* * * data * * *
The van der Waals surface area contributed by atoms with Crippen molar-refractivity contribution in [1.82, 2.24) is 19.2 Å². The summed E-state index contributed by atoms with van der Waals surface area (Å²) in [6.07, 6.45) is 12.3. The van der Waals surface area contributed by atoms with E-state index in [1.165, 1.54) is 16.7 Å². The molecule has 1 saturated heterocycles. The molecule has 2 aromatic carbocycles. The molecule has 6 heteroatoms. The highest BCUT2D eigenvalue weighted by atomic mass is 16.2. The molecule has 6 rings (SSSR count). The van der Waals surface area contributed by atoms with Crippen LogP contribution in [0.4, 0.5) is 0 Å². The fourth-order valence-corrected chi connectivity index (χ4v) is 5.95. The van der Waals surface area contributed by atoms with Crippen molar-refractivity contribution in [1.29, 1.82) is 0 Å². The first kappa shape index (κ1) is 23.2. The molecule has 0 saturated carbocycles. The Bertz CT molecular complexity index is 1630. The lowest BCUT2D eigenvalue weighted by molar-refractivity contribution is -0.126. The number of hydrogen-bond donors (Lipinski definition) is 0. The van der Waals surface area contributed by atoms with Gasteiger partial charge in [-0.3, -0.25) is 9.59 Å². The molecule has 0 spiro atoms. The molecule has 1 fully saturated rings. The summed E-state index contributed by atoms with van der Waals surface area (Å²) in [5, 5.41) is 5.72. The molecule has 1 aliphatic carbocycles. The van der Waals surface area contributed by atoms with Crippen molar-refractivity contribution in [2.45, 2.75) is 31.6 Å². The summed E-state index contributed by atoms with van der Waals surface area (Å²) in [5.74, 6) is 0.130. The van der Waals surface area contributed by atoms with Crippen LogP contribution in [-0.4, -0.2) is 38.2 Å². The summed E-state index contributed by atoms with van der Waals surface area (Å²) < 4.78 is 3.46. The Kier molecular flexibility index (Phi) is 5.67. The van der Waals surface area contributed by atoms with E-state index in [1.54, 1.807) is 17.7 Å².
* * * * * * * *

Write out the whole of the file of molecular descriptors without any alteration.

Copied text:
The van der Waals surface area contributed by atoms with Crippen molar-refractivity contribution in [1.82, 2.24) is 19.2 Å². The summed E-state index contributed by atoms with van der Waals surface area (Å²) in [6.07, 6.45) is 12.3. The van der Waals surface area contributed by atoms with E-state index in [1.165, 1.54) is 16.7 Å². The molecule has 1 saturated heterocycles. The molecule has 2 aromatic carbocycles. The molecule has 6 heteroatoms. The highest BCUT2D eigenvalue weighted by atomic mass is 16.2. The molecule has 6 rings (SSSR count). The van der Waals surface area contributed by atoms with Crippen LogP contribution in [0.4, 0.5) is 0 Å². The fourth-order valence-corrected chi connectivity index (χ4v) is 5.95. The van der Waals surface area contributed by atoms with Crippen molar-refractivity contribution in [1.29, 1.82) is 0 Å². The first kappa shape index (κ1) is 23.2. The molecule has 0 saturated carbocycles. The Bertz CT molecular complexity index is 1630. The lowest BCUT2D eigenvalue weighted by molar-refractivity contribution is -0.126. The number of hydrogen-bond donors (Lipinski definition) is 0. The van der Waals surface area contributed by atoms with Gasteiger partial charge in [-0.3, -0.25) is 9.59 Å². The molecule has 0 spiro atoms. The molecule has 1 fully saturated rings. The summed E-state index contributed by atoms with van der Waals surface area (Å²) in [5, 5.41) is 5.72. The molecule has 1 aliphatic carbocycles. The van der Waals surface area contributed by atoms with Crippen molar-refractivity contribution in [2.45, 2.75) is 31.6 Å². The summed E-state index contributed by atoms with van der Waals surface area (Å²) in [5.74, 6) is 0.130. The van der Waals surface area contributed by atoms with Crippen LogP contribution in [-0.4, -0.2) is 38.2 Å². The summed E-state index contributed by atoms with van der Waals surface area (Å²) < 4.78 is 3.46. The Kier molecular flexibility index (Phi) is 5.67. The van der Waals surface area contributed by atoms with E-state index in [1.54, 1.807) is 17.7 Å².